The company has been playing catch-up in the cloud infrastructure market for years, and is seen as a distant third behind Amazon and Microsoft in the U.S.
Investors face a challenge because the three companies don’t provide comparable metrics for cloud infrastructure.
Google employees, however, believe it is closer to second place than analysts think, based on a leaked Microsoft document and some extrapolation of other market statistics.
Based on the value of cloud infrastructure services used by clients, Google estimates Microsoft generated less than $29 billion in Azure consumption revenue in the latest fiscal year, which ended June 30. Wall Street analysts had forecasted Azure to earn $37.5 billion in fiscal 2022, but Bank of America was the most bullish, predicting revenue of $33.9 billion and UBS $32.3 billion.
Azure is projected to end its fiscal year 2022 with an operating loss of $3 billion, down from more than $5 billion in the prior fiscal year. According to the report, Azure’s sales and marketing costs exceeded $10 billion, accounting for 34% of consumption revenue. Over the same period, Microsoft said sales and marketing costs accounted for 11% of revenue.
Google’s bottom-line numbers were dismissed by one analyst.
A Cowen analyst with a buy rating on Microsoft stock, Derrick Wood, says Azure boasts an operating margin above 30%, while Google estimates a -10% margin for the service.
Cloud computing represents one of the most high-stakes battles in technology, with the largest and most well-capitalized U.S. tech companies trying to win lucrative deals from large enterprises and government agencies, which are increasingly pushing critical computing and storage out of their own data centers in order to save money.
The e-commerce company pioneered the market in 2006, and Google and Microsoft have been investing heavily to prevent it from dominating. But they aren’t being completely transparent about their efforts.
Microsoft provides year-over-year growth for Azure and other cloud services, but does not provide a dollar figure, nor does it specify how much of that growth comes from Azure alone. In addition to Azure and other cloud services, enterprise mobility and security tools are also included.
Alphabet, on the other hand, does not disclose how much revenue or operating income Google Cloud Platform generates. Those figures are only for what it calls Google Cloud, which includes subscriptions to Google Workspace collaboration software, as well as GCP, which competes directly with Azure.
Among the three companies, Amazon reports both revenue and operating income for AWS, providing investors with the clearest picture of its cloud business.
Satya Nadella, Microsoft’s CEO, said in 2019 that customers’ adoption of “higher-level services” beyond raw computing and storage resources can result in “good margins over time.”
Gartner estimates that AWS will hold 39% of the global cloud infrastructure market in 2021, followed by Microsoft at 21%, Alibaba at 9.5%, and Google at 7.1%.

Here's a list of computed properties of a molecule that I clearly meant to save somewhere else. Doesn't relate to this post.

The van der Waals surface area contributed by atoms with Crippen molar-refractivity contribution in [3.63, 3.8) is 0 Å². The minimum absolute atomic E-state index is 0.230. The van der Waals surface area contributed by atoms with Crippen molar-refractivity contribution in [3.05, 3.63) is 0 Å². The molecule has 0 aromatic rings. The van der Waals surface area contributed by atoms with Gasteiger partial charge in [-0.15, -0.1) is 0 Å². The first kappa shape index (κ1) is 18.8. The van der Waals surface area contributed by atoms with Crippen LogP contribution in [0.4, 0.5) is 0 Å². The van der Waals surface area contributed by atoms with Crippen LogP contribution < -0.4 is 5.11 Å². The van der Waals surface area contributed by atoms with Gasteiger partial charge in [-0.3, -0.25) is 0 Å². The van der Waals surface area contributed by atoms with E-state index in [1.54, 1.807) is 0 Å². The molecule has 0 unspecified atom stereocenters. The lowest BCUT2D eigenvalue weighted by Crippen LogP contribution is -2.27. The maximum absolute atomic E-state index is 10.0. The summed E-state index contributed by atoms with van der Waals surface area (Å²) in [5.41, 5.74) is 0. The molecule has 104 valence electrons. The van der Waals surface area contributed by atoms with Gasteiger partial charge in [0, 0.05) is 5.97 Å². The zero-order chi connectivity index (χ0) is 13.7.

Google and Microsoft declined to comment.
Estimates derived by Google
According to Google’s document, the analysis follows an Insider article, which cited a leaked Microsoft presentation that included Azure consumption revenue, or ACR, for its U.S. enterprise business in the past few years. In its document, Google stated that the leaked presentation enabled the company to model its business more accurately, and it concluded that ACR is Azure’s main source of revenue.
Using the leaked ACR information, Google made some assumptions. Based on Microsoft’s statement that 51% of total revenue in fiscal 2022 will come from customers in the United States, they calculated a possible number for ACR abroad. According to market data from Gartner and other sources, Google then added revenue from other customer segments, such as public and regulated industries.
According to an Insider report, Microsoft’s Cloud and Artificial Intelligence organization has over 60,000 employees and Google assumed 65,000 were dedicated to Azure.
For a realistic analysis of Azure’s profitability, analysts must remove revenue allocations from EMS and Power BI, which are highly profitable SaaS businesses with gross margins in excess of 80%.
Microsoft’s ACR growth slowed from 61% in the 2020 fiscal year to about 50% in the 2022 fiscal year, according to Google. That’s faster than Microsoft’s expansion of Azure and other cloud services, which went from 56% to 45%.
In fiscal 2022, Google expects Azure’s gross profit to grow from 29% to almost 63% after accounting for the cost of goods sold. Azure’s gross margin has increased as a result of hardware and software efficiencies, according to Microsoft’s CFO Amy Hood.
The cloud would be less profitable at those levels than Microsoft’s Windows and Office software franchises. Microsoft’s total gross margin in the 2022 fiscal year was 68%.
For their cloud groups, none of the three U.S. market leaders announce gross margins.
According to Cowen, Microsoft’s Azure and other cloud services group will account for 27% of its revenue in the current fiscal year 2023.
“A more specific disclosure would be helpful,” Wood said.